Using Git bisect to find out when a bug was introduced!

—-Simplified explanation—-
Here’s how to use git bisect , step-by-step!
Step 1: Find a commit where things were working. …
Step 2: Find a commit where things are not working. …
Step 3 – N: Use git bisect to find the problem commit. …
Step 4: Get back to a working state.
Using Git bisect to figure out when brokenness was introduced

Step by step with code.

git log -4 # find previous working commit
git checkout #hash
git bisect ?

run through previous commits then

git bisect good or bad
git checkout #hash

See link to get more info and better understanding.

How to ignore files only locally in git?

I have automated tests running everyday, and the issue is that those tests make necessary changes to certain files depending on which test is running. This becomes a problem when I have to report the changes in the repo, as this will report untracked changed, which means I have to ignore certain files such that local Git doesn’t report changes in them specifically.

By making sure to run git update-index --assume-unchanged ./matplotlibrc after making the addition to the exclude file this means changes won’t be picked up until then.


git update-index --assume-unchanged index.rst
git update-index --assume-unchanged matplotlibrc

Before:
Screenshot_2017-06-02_07-31-01

After:

Screenshot_2017-06-02_08-19-20.png

Changes made but untracked, nice!!!

How can I merge two or more Git commits into one[locally and remote]?

You can do this fairly easily without git rebase or git merge --squash. In this example, we’ll squash the last 3 commits.

If you want to write the new commit message from scratch, this suffices:

git reset --soft HEAD~3 &&
git commit

If you want to start editing the new commit message with a concatenation of the existing commit messages (i.e. similar to what a pick/squash/squash/…/squash git rebase -i instruction list would start you with), then you need to extract those messages and pass them to git commit:

git reset --soft HEAD~3 && 
git commit --edit -m"$(git log --format=%B --reverse HEAD..HEAD@{1})"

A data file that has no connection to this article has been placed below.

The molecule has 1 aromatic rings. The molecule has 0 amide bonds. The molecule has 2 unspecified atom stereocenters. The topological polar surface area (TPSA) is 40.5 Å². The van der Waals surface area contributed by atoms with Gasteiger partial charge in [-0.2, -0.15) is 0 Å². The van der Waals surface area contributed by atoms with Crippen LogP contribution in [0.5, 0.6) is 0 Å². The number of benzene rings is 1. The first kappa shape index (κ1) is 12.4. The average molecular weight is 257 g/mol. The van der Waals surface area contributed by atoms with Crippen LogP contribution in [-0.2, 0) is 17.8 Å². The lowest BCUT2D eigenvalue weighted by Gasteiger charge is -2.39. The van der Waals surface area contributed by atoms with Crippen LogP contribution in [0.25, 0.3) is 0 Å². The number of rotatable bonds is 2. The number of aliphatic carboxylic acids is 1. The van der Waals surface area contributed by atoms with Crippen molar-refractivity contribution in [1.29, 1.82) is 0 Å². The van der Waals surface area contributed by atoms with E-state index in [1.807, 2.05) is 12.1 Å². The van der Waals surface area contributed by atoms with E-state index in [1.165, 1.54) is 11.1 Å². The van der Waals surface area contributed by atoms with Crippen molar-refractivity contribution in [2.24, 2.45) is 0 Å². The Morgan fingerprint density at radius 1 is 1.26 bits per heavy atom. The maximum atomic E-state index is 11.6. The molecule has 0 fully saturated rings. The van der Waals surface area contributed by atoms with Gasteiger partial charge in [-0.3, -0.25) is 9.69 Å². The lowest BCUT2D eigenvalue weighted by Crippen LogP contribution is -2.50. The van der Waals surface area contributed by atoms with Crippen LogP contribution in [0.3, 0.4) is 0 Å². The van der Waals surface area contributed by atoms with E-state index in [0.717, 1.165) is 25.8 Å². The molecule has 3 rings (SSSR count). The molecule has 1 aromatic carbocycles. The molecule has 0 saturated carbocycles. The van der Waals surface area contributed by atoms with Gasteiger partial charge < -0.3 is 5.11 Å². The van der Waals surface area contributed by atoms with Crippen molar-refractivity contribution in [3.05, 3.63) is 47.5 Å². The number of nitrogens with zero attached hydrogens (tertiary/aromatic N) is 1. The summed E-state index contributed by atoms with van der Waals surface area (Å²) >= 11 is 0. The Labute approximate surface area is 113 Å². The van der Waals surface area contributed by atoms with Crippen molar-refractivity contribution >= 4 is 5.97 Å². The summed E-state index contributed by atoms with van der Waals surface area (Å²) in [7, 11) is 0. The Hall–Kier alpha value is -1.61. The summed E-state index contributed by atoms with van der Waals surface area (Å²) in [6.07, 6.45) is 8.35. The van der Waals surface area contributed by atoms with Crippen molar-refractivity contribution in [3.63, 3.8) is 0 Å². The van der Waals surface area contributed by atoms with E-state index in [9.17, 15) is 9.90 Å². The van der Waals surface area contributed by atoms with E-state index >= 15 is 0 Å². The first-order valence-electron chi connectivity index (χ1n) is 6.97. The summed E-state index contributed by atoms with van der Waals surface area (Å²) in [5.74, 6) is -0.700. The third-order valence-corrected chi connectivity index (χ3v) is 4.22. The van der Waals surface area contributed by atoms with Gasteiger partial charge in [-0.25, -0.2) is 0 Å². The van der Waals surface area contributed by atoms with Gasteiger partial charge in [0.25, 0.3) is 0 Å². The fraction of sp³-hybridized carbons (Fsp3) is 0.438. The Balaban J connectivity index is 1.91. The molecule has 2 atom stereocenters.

Both of those methods squash the last three commits into a single new commit in the same way. The soft reset just re-points HEAD to the last commit that you do not want to squash. Neither the index nor the working tree are touched by the soft reset, leaving the index in the desired state for your new commit (i.e. it already has all the changes from the commits that you are about to “throw away”).

Important: If you’ve already pushed commits to GitHub, and then squash them locally, you will have to force the push to your branch.

$ git push origin branch-name --force

Helpful hint: You can always edit your last commit message, before pushing, by using:

$ git commit --amend

Credit

Diagnosing LAN Speeds

After having network issues/degradation while trying to access a work server, I had to diagnose the network the server is connected to. I had to set myself on a mission – and after realising that the seems to be very limited tools for such things, I stumbled upon ‘iperf‘.

Iperf is a command-line tool used in the diagnostics of network speed issues, it measures the maximum network throughput a server can handle. It is particularly useful when experiencing network speed issues, as you can use Iperf to determine which server is unable to reach maximum throughput.

Iperf installation

Iperf must be installed on both computers you are testing the connection between.

sudo apt-get install -y iperf

TCP Clients & Servers

Iperf requires two systems because one system must act as a server, while the other acts as a client. The client connects to the server you’re testing the speed of.

  1. On the node you wish to test, launch Iperf in server mode:
iperf -s

You should see output similar to:

Screenshot_2017-05-05_12-02-15

2. On your second Linode, connect to the first. Replace dbelab04 with the first node’s IP address in my case i’m using the hostname

iperf -c dbelab04

You should see output similar to:
Screenshot_2017-05-05_12-02-53

3. You will also see the connection and results on your Iperf server. This will look similar to:

Screenshot_2017-05-05_12-03-04

4. To stop the Iperf server process, press CTRL + c.

————————————————————————————————–

You can do pretty much the same thing with plain old nc (netcat) if you’re that way inclined. On the server machine:

nc -vvlnp 12345 >/dev/null

You should see something similar to:

Screenshot_2017-05-05_12-14-05

And the client can pipe a 10Gb of zeros through dd over the nc tunnel.

dd if=/dev/zero bs=10M count=1K status=progress | nc -vvn 192.168.4.23 12345

You should see something similar to:

Screenshot_2017-05-05_12-13-54

The timing there is given by dd but it should be accurate enough as it can only output as fast the pipe will take it. If you’re unhappy with that you could wrap the whole thing up in a time call.

Remember that the result is in megabytes so multiply it by 8 to get a megabits-per-second speed. The demo above is running at 11.8mbps due to my laptops network limitation and number of hops…